June/July 2019 - Vol. 104

shadow of the cross and people walking

An Enculturated People
“What is the number one obstacle to building Christian community?”
by Bob Tedesco

Worldwide Movements
It seems that almost everywhere around the world groups are working to build Christian community. There are worldwide and national movements as well as small, local groups trying to recover something lost:  relationships...with God and neighbor. The efforts invariably lead to the question, “What are the blocks to building Christian community?” Over forty years of experience with our particular network of communities (Sword of the Spirit) has led me to the question, “What is the number one obstacle to building Christian community?” My answer: “Enculturation”. 

The definition of enculturation has some variations over academic disciplines, but for this discussion I mean: absorbing or acquiring the values and behaviors of the culture that we live in. All of us do this somewhat, but there is a degree to which we are changed; where our decisions, our recreation and even our schedules are more determined by the world around us than by the Christian life we have chosen. I think the key factor is that we absorb or acquire the world’s values which are frequently opposed to the values of the Kingdom of God. 

When worldly success is more important than the Christian life, we’ve got a problem. When education is more important than Christian mission, we’ve got a problem. When Christian parents will not raise the values of the Kingdom of God far above the values of the world, we’ve really got a problem. Now, I’m not against worldly success, good jobs, and good education, but the eternal values and consequences of the Kingdom of God far surpass most earthly activities and pursuits in importance. Much of Christianity is involved in living out this reality!

Several years back I put together a hard-bound picture-book of my engineering career: projects, designs, inventions, etc. It was purposely designed to get my grandchildren to say, “Oh, look what Pappy did!” as they turned the pages. And then at the end I let them know that it doesn’t begin to compare to how I value my work battling for souls. I would lay down my entire professional career to help a person to give his life to Christ. I hoped that my grandchildren could begin to see that eternal consequences and salvation far outweigh earthly accomplishments; and while we’re working on education and careers, we should also be firmly invested in the Kingdom of God. A man who is a friend of Jesus, counted as his disciple...what can be smarter than that? Who can be more successful than that?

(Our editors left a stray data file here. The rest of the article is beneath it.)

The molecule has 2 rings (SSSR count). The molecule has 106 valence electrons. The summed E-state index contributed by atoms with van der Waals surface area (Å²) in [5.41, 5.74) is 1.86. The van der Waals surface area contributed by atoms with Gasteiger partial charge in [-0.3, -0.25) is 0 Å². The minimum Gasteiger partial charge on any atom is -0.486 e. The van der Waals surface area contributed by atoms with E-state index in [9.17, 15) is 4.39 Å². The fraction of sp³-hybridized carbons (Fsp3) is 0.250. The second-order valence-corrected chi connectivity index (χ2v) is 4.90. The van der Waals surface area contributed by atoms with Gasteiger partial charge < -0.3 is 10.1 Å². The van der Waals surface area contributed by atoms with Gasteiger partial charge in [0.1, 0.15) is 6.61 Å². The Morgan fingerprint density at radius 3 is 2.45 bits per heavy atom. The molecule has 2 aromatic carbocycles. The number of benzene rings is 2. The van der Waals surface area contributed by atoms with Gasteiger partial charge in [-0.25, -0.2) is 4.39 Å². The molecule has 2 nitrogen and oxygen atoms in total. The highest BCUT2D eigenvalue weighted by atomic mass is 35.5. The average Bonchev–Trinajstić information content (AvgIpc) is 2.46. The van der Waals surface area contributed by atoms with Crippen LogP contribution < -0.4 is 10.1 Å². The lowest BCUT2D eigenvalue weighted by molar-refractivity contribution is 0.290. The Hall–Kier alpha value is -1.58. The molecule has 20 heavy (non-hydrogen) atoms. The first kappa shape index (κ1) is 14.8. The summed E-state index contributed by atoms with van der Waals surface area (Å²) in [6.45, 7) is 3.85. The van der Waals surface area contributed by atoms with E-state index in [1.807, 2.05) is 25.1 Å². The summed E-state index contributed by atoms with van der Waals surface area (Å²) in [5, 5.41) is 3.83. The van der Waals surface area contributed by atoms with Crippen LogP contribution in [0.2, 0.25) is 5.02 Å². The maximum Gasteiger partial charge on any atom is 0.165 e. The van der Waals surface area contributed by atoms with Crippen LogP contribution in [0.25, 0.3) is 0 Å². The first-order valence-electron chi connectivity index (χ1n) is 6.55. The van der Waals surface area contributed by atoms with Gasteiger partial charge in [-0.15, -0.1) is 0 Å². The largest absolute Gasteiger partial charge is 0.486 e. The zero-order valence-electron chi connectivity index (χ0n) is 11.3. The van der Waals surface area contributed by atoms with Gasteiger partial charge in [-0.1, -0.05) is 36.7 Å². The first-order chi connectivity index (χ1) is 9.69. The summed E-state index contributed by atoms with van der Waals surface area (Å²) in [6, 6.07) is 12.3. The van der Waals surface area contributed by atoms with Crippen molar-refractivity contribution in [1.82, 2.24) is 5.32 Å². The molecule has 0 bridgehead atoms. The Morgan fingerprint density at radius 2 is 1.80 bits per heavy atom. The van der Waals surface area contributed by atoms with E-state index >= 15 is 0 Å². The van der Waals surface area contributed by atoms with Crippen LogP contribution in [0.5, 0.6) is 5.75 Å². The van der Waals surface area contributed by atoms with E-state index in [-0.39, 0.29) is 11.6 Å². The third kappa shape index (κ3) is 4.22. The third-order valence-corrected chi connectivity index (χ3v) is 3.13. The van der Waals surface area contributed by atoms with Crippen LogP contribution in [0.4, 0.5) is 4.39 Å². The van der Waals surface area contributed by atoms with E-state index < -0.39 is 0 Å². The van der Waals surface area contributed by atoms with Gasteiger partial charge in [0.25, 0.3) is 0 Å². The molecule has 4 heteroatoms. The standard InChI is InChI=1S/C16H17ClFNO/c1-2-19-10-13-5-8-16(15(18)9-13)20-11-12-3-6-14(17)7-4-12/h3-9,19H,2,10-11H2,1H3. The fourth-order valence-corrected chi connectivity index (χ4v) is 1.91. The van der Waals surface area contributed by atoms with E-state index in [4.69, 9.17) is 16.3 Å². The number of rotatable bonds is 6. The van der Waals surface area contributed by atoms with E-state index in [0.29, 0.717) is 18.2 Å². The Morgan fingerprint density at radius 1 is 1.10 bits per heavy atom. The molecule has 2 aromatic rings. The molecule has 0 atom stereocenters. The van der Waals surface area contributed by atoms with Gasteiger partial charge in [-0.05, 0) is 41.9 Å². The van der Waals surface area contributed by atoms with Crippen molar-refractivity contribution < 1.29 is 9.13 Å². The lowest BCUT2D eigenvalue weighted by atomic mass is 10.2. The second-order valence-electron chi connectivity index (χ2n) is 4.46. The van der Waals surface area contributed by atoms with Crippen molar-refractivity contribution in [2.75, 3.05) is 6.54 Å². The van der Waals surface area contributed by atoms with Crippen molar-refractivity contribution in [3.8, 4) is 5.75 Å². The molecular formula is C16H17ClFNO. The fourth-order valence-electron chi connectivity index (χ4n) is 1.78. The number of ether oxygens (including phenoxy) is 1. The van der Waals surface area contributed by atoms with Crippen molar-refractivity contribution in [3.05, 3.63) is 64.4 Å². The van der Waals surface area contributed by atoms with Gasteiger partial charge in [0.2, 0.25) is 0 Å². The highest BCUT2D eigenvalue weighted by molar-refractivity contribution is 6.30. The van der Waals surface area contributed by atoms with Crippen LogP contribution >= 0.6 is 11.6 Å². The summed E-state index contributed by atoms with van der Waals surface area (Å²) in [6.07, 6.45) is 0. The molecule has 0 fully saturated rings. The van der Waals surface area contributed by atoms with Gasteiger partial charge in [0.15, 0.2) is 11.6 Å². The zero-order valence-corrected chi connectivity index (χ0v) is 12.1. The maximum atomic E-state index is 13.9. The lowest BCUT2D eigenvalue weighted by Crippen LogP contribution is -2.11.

Community Teaching
Over the years we have taught against becoming a “worldly people”. Our basic initiations courses have taught about the biblical obstacles of the world, the flesh, and the devil; and we’ve coupled these with the need for the repair of wrongdoing. “The world” refers not to the bounty of creation, but to the anti-god focus in the culture: philosophies, values, and mores that do not support godly living. These collective obstacles have a real malignant synergy about them which creates quite a few challenges for the new or young Christian. 

When we warn against becoming a “worldly” people, most people envision a hedonistic “party animal” when desires are out of control. We might have a spring-break image in our minds. These courses are usually presented to newer Christians so we might think that more mature Christians are less susceptible to becoming worldly. That might very well be a deadly error. In fact, it’s many of the good things of the world that can lead to faulty personal discipleship or faulty parenting. Sports are good, an active life is good, a well-paying job is good, education is good, success is good. But when any of these things take on more importance than our Christian calling we have become an enculturated person. We tend to think that most of our desires are godly; and some of them are. But, when my plans become more important than God’s we have a colossal error.

Most of us have heard the frog in the pot of water on a stove does not notice that the temperature of the water is rising until it is too late and he is unable to jump to freedom. Some of these earthly values are that way. The desire for success slowly becomes more and more important to us until we seem unable to escape and now it controls us: our decisions, our relationships, and all of our energies. 

Some things in the world are good and worth absorbing. All are worthy of caution and many are capable of destroying our lives. 

In the early years of our network of communities, a common pattern for developing a talk would be to identify some aspect(s) of the world or culture, apply some scriptures that address these aspects, followed by practical advice. We have become more multi-faceted in our approaches to outlines, but this article is following that common template.